Florida-based space balloon company launches ticket sales


This is a view of the stratosphere taken by cameras aboard the Space Perspective Neptune One prototype during a test flight Friday over Florida. Photo courtesy of Space Perspective

ORLANDO, Fla., June 23 (UPI) — A new space tourism company began selling tickets on Wednesday for six-hour hot air balloon flights to the stratosphere from 2024. The price for a seat: $125,000.

Florida-based company Space Perspective predicts up to 25 flights in the first year in what is the second major layer of Earth’s atmosphere and extends out to about 31 miles, or more than 163 000 feet, above the surface of the planet.

Space Perspective becomes only the second to offer space tourism tickets, following Richard Branson’s Virgin Galactic plans to offer suborbital flights. These plans have not yet been realized.

“The demand for space tourism is so huge that, honestly, we welcome more players into the industry and we believe in that adage that a rising tide lifts all boats,” said Jane Poynter, co-founder of Space. Perspective, in an interview.

The company began testing a capsule under a giant balloon on Friday with a successful 20-mile high flight from Florida that landed in the Gulf of Mexico. Operations are to be initially based at Kennedy Space Center, Poynter said.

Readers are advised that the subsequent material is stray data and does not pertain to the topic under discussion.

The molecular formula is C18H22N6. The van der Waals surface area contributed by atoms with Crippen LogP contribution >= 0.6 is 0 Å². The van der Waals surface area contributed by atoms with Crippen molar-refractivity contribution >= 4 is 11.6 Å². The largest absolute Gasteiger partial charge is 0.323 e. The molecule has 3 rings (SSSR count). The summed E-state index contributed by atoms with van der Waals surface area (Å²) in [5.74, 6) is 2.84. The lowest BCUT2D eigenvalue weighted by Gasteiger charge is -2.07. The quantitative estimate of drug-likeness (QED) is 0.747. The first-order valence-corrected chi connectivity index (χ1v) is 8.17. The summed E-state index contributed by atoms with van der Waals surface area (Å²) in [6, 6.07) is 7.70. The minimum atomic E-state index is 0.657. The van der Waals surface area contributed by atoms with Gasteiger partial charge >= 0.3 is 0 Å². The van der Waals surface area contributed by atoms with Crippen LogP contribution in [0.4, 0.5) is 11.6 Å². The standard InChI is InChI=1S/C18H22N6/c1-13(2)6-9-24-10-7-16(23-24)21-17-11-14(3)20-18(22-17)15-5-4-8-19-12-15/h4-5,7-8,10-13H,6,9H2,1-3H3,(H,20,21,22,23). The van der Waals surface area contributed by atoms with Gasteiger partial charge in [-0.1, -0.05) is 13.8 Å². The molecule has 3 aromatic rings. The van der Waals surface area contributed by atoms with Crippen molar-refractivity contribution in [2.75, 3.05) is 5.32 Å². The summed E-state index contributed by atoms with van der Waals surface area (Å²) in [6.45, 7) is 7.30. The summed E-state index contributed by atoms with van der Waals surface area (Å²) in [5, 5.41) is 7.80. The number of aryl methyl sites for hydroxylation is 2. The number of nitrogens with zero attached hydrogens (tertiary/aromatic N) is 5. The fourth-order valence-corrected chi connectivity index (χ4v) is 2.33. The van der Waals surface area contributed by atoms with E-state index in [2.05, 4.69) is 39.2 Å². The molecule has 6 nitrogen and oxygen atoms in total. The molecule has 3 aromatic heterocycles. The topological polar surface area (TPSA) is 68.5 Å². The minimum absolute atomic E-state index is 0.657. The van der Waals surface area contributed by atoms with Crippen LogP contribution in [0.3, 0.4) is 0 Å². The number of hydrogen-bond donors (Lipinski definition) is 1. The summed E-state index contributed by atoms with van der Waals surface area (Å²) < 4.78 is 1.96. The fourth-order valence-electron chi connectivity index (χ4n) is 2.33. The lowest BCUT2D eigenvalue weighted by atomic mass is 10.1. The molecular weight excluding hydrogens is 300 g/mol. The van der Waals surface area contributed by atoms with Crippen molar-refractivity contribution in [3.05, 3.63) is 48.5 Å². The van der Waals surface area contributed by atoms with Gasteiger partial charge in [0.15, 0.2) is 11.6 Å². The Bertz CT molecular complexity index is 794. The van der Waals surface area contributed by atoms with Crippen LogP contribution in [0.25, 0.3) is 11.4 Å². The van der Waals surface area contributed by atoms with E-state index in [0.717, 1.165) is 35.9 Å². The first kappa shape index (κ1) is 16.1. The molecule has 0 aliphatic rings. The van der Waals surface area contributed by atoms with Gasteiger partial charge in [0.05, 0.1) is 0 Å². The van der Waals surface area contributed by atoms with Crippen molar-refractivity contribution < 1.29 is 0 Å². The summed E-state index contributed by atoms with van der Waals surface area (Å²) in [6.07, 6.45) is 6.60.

Space Perspective also released a photo from Friday’s test flight that shows the curvature of the Earth, a blue layer of atmosphere and the darkness of space. Such views will allow space tourists to see about 450 miles, the company said.

Up to eight passengers will ride in a pressurized capsule with an experienced pilot, bar and bathroom. The journey will end with a splashdown.

The Branson-based company originally hired passengers for $250,000 per seat, but halted sales after a test flight crashed in 2014. As testing continues, seats are being sold for flights of research and training, but not for space tourism.

From left, European Space Agency astronaut Thomas Pesquet, NASA astronauts Megan McArthur and Shane Kimbrough and Japan Aerospace Exploration Agency astronaut Aki Hoshide are seen inside the spacecraft SpaceX Crew Dragon Endeavor aboard the SpaceX GO Navigator recovery craft shortly after landing in the Gulf of Mexico off Pensacola, Florida on November 8. Photo by Aubrey Gemignani/NASA | License picture